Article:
Building the PS5

– Hey guys, this is Austin I built the PS5

Well, sorta (electronic music) So this is everything we should need to build ourselves the Xbox Scarlett or PS5 Now to start out with, we have AMD's Ryzen 7 3700X Now this is the exact same Zen 2 core as they're in both of the next generation of consoles and based on what we know about the PlayStation 5 with an 8-Core configuration, this is a very close match With a few tweaks, I think we can get it really, really close

Next, we have the Radeon RX 5700 Now this is the very first of the Navi GPU's which again, will be found in both the PS5 as well as the next generation Xbox This should give us a very good idea of how these next generation consoles will perform Take a grain of salt and we can see just how close we can get to playing games at a full 4K60 or even beyond Technically, this does support 8K resolutions

These are very much the building blocks for the next generation of consoles so let's get this thing put together in the test bench and see just exactly how well it performs Now Sony and Microsoft will almost definitely be using a proprietary SSD, so this is not going to be an apples to apples comparison What it is is by far the fastest option that we have available and should give us a good idea of the performance, specifically the load times that we can expect out of these new consoles So with the test bench assembled, I now have Windows installed, all of our games and drivers and updates all ready to go Now there are a couple of configuration things which will definitely be different with the consoles

So number one is going to be memory So right now, I have 16 gigs and 3400 DDR4 feeding the CPU and the GPU has eight gigs of GDDR6 Now, because the consoles will take advantage of an APU style like the current consoles, the CPU and GPU will be on the same die, so that's going to give a bunch of power savings and of course, on top of that, they are going to be sharing very similar memory So likely it will be GDDR6, but there's a lot of sort of ifs and maybes because there's a lot of customization they could do Maybe Sony decides to put 16 gigs instead of 12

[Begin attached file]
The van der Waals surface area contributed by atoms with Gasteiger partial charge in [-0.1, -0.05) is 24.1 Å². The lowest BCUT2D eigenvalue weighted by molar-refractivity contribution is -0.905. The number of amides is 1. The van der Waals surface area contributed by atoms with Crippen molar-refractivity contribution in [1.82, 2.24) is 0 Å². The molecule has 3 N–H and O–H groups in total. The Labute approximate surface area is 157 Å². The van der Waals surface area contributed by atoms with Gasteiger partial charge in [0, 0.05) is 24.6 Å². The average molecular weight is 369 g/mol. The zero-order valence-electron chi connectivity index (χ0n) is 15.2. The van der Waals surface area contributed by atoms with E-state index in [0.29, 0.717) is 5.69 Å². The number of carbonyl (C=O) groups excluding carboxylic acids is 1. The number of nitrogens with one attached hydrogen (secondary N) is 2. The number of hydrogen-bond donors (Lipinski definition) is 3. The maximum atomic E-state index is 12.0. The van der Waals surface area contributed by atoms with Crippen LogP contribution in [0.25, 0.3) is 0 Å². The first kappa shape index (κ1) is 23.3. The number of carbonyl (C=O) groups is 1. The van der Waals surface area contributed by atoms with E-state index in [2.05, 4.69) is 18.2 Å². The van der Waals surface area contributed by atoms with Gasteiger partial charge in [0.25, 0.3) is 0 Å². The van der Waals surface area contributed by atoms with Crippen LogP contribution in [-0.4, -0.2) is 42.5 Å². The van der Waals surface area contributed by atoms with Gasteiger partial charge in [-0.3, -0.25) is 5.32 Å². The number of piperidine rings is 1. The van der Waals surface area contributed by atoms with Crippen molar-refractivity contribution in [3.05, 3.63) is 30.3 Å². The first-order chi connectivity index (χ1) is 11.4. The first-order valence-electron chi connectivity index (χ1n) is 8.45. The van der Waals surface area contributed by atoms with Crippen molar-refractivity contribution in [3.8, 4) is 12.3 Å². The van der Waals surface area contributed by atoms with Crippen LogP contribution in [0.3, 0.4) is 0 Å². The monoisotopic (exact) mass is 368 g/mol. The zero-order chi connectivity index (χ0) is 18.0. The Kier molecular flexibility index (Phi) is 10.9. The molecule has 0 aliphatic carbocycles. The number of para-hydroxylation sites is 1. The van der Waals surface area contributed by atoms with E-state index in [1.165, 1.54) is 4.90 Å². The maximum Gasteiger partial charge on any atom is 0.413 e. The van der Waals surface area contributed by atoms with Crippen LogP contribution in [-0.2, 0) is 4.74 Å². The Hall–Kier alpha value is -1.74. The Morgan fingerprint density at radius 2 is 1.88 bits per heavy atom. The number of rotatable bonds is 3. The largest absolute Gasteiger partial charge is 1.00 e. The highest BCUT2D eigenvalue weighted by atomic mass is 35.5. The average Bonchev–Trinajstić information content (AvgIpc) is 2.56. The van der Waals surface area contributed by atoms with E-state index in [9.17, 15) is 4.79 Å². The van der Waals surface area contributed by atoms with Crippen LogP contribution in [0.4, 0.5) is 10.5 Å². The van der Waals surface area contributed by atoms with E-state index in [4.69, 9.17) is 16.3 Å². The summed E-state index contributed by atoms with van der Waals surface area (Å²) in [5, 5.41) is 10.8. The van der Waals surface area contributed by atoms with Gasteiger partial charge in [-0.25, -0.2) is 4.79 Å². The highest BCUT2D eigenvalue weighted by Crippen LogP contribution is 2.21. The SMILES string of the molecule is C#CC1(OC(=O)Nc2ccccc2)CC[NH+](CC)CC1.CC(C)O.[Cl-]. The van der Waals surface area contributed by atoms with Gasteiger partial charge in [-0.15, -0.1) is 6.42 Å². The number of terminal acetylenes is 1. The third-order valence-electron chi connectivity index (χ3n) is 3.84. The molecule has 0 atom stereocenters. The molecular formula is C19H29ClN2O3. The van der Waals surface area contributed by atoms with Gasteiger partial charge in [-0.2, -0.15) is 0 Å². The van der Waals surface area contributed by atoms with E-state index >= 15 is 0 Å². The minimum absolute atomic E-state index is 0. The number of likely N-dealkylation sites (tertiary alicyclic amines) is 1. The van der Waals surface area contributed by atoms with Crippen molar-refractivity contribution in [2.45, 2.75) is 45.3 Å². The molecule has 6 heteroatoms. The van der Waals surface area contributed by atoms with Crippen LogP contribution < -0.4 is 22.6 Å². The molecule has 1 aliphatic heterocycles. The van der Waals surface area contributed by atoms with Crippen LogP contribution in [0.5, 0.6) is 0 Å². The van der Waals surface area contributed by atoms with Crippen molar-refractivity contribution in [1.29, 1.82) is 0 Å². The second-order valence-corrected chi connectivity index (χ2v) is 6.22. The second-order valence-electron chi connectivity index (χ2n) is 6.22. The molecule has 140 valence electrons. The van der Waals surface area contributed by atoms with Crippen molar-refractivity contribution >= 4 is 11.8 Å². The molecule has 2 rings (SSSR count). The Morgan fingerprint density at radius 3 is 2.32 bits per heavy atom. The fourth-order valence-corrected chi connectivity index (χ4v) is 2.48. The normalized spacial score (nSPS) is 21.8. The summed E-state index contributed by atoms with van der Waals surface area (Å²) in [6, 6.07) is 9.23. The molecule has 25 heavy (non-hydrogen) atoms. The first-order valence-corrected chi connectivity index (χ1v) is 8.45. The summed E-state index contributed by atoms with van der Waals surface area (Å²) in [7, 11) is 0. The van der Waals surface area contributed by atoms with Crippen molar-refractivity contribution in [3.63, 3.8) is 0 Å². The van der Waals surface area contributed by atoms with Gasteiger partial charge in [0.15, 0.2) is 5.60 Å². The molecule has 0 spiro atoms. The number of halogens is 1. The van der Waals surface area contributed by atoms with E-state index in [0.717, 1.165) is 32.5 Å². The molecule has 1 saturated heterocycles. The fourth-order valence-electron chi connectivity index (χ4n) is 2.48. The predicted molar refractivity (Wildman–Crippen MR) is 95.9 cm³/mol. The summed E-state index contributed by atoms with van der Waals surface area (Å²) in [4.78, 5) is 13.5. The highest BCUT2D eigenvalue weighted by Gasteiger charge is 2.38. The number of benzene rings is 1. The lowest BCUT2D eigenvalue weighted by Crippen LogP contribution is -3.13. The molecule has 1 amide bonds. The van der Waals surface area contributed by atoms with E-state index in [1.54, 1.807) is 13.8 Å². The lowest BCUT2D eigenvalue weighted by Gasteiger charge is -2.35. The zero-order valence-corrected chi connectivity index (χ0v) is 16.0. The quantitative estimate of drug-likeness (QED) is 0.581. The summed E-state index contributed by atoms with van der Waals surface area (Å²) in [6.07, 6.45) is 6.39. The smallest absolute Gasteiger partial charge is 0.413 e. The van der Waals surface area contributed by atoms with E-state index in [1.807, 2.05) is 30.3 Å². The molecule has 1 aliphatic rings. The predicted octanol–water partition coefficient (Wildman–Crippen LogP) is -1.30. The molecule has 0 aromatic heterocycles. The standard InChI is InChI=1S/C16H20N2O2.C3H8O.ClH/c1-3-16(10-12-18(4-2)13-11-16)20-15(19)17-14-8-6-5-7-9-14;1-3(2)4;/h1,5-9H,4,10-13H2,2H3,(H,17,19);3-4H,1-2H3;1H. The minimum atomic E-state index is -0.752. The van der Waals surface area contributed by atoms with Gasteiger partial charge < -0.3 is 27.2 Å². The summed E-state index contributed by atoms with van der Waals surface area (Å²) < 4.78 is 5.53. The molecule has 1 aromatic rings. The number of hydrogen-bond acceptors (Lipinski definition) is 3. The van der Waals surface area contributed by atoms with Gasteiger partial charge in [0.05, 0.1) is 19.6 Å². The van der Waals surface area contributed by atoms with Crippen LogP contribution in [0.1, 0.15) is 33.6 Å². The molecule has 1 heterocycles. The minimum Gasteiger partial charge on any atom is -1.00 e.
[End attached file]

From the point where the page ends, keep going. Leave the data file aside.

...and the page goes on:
Maybe Microsoft decides to throw some DDR4 in there to speed up the CPU That is all way up in the air so to keep things as fair as possible, I'm trying to be conservative and give it the most amount of bandwidth and the most amount of memory that I think it could realistically use So we have Horizon 7 3700X here, as well as the RX-5700 Now to start, I'm going to just run a series of benchmarks and tests, with everything stock because obviously, this has a advantage of being an open air test bench, but this is sort of the best case scenario Plenty of power, plenty of cooling, and then we'll start tweaking from there

So to start out, let's have the good old standard Geekbench Now this is not going to be the most demanding test for the CPU, but this should give us a good ball park, specifically on how Horizon stacks up to, well I mean now are the current consoles, but like Core i7's and stuff Oh wow, that's fast, okay So for context, that's actually ahead of a core I-7-9700K multi-threaded It's not too far behind on single threaded

That's a big, big step up from old Ryzen We do know that Sony and Microsoft have opted to go for an AMD Navi based GPU So because of that, I've chosen to go with the 5700, which is the middle of the range option So Sony and Microsoft will definitely customize this, so they might actually go up toward a higher spec such as the XT version of this guy, or because of power strain, so they might actually go a little bit lower performance and they're gonna customize it with extra stuff like ray tracing that tracing that this card doesn't have so it's a little bit of a guess, an educated guess, but it's sort of, I'm hoping that this middle of the range configuration is doable for these consoles So first off, we have Time Spy, so this should give us a pretty good idea of the performance, although again, this is just for the first testing